I’ve recently given a series of lessons as a guest teacher for Year 11 and 12 art students. It’s been amazing to meet kids who are serious about art and hungry for knowledge. I’ve enjoyed sharing my process and tips for how to make it as an artist in the real world.
A lot of my art comes from my heart – it’s about the issues that are central to me at the time. I asked the students what was going on for them, to trigger ideas for artworks that would be meaningful for them to make. I was struck by the common theme in their answers: they need to decide, NOW, what they are going to do for the rest of their lives, and for many of them, what they want intuitively doesn’t fit with what their families want for them.
This makes me sad. The pressure we put on kids to find their path, the RIGHT path, at a specific time. I could never have forseen what would lie ahead for me after leaving school. I’ve been a computer programmer, a circus performer, a puppeteer, and artist and now a writer. To me, that makes my life rich and meaningful. But each time I’ve changed careers, there’s been a slight sense of disapproval from the world around me, as if the change is indicative of my inability to really stick with something and follow it through. I don’t see it like that. To me, all these different careers have made my life richer, more exciting, more challenging and more interesting. I don’t think I have the right personality to specialise in one thing, forever.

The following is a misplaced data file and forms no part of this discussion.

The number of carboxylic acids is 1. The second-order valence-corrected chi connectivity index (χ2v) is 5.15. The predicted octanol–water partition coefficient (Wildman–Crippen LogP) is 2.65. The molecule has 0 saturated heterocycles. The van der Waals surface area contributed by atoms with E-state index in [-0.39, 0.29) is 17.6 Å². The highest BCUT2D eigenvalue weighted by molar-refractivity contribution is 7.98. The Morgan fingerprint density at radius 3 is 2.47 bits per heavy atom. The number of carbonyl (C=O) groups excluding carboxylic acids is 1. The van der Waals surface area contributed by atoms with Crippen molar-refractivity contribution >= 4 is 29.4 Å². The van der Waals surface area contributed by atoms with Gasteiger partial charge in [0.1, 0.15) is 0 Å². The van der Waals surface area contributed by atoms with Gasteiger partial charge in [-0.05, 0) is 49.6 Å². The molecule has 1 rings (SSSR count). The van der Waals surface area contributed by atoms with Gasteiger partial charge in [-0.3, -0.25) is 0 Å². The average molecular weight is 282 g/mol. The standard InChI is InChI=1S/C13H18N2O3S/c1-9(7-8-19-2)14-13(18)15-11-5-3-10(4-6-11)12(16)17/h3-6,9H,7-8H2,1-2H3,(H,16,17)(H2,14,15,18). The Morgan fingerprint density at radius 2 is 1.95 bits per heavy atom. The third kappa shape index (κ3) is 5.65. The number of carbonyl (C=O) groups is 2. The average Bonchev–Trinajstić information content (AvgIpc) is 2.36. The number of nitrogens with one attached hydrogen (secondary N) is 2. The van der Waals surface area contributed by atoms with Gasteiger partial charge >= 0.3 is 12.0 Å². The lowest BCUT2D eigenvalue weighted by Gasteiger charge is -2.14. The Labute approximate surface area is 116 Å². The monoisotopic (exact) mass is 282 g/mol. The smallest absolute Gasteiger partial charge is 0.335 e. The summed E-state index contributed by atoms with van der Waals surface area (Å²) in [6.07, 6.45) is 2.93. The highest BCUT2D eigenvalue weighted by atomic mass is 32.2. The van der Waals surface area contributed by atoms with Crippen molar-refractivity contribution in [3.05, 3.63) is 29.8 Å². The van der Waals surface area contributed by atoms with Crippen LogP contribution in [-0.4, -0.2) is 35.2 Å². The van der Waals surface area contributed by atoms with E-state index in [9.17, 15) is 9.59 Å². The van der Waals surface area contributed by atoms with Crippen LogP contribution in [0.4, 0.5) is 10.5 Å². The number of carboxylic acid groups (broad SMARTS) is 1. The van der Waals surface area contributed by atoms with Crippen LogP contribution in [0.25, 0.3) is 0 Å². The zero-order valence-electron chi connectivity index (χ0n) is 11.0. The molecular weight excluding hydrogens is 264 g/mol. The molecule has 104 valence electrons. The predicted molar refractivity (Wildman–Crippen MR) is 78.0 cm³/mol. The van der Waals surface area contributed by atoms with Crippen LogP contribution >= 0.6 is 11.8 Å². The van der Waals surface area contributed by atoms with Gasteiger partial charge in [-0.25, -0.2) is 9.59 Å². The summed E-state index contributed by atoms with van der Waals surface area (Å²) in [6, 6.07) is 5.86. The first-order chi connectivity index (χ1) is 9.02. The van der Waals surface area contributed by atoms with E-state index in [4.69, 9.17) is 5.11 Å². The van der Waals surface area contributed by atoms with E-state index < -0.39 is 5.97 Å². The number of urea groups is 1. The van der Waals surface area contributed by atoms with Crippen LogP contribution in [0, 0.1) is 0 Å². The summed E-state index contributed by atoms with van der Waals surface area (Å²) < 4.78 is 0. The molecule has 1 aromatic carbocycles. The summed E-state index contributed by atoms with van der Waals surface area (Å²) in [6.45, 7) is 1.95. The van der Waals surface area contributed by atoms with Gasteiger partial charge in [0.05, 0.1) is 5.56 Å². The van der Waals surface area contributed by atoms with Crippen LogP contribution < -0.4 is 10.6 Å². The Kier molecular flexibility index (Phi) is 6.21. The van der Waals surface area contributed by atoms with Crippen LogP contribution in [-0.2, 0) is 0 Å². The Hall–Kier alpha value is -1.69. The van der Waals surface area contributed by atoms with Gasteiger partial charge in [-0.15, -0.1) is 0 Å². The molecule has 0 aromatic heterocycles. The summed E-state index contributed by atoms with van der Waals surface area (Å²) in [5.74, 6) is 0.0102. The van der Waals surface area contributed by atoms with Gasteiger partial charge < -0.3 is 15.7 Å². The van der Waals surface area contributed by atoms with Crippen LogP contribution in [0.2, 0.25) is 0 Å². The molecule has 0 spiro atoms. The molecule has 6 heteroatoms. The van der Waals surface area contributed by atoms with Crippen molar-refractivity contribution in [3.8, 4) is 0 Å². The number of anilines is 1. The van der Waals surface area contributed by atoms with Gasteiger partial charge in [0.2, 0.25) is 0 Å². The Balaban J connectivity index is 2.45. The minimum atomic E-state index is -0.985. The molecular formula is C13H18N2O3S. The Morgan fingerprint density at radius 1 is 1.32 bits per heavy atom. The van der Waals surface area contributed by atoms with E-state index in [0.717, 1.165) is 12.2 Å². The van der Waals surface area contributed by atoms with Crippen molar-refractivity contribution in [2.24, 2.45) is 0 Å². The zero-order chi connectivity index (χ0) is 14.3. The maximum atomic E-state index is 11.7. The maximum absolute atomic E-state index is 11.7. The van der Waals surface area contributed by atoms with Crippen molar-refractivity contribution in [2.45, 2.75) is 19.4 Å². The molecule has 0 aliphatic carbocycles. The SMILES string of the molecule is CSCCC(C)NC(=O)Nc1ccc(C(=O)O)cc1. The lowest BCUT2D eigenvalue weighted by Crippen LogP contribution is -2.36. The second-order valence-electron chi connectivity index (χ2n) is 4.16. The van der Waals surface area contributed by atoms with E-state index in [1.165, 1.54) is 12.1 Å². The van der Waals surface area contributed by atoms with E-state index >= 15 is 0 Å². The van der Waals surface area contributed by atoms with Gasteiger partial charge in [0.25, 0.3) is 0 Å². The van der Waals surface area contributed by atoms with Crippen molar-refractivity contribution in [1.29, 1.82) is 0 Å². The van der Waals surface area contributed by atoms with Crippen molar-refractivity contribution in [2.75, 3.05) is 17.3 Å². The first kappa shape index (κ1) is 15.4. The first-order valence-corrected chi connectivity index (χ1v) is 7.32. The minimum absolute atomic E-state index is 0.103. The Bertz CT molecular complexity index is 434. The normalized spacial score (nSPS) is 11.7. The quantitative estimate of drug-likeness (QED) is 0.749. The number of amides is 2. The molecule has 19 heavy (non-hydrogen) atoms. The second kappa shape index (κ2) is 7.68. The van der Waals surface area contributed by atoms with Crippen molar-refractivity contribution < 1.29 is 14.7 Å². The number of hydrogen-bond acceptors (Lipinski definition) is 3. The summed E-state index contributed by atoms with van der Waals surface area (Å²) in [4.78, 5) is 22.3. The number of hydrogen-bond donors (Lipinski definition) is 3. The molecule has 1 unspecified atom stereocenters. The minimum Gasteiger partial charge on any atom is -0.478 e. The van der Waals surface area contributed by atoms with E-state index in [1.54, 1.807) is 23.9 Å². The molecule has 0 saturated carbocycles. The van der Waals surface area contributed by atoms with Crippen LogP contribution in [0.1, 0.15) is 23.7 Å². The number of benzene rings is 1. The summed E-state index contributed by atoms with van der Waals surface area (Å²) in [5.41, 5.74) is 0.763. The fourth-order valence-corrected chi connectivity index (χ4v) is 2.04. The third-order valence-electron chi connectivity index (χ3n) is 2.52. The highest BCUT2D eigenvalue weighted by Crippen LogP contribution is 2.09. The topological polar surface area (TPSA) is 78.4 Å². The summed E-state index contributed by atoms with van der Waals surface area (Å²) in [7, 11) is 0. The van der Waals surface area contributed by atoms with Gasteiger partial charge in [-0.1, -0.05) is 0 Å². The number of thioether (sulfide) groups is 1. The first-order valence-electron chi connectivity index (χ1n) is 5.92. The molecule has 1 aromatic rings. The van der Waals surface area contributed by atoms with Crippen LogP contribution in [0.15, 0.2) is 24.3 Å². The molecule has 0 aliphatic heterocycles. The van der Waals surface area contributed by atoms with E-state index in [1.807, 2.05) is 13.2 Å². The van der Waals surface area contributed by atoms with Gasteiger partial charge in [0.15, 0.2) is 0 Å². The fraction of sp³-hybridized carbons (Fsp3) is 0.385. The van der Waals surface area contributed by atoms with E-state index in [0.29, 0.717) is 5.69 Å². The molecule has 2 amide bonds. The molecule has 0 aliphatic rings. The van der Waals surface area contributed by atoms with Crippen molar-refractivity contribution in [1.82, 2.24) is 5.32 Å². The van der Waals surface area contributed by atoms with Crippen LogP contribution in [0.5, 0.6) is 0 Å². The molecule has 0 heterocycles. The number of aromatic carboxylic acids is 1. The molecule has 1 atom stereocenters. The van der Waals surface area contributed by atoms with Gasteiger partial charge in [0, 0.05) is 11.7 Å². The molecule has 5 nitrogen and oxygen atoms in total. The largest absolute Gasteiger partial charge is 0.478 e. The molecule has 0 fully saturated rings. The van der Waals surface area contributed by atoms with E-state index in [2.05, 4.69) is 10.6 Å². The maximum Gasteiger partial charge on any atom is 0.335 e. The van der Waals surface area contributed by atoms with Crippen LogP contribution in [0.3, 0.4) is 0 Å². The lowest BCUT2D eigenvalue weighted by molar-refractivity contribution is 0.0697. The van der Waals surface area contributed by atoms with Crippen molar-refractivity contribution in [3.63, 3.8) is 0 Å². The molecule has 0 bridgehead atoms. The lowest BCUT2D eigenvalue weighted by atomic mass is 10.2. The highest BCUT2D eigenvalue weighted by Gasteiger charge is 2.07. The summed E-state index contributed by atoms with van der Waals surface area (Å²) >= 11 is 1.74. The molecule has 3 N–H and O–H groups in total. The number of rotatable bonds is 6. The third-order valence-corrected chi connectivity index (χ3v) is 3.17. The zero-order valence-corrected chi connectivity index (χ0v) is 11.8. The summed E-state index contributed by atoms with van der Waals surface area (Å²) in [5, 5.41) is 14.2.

As I chatted with the students, I hope I was able to pass on a bit of that message. That while the world around us wants us to do just one thing, it IS possible to find your way as you go, to mix an artistic life with earning money, and to do it all without seeing a clear path in front of you at the age of sixteen.
In addition to talking about their futures, and the process of making art, I gave them lots of hands on demonstrations. The most confronting for me was painting this portrait. I love painting faces, I do it all the time. But here was the pressure to paint quickly so it’d be done before the bell went, and to give a running commentary to my audience of students as I went. Gulp! I honestly wasn’t sure I could do it.
But I was pretty happy with this face which came out, and my students were thrilled with watching her emerge from blurry outlines to a face with depth and dimension. I’m so hard on myself though – all I see are the asymmetric points! But I didn’t take the time as I went to analyse and correct that as I normally do. When the bell is going to ring in 20 minutes, you’ve got to sacrifice something!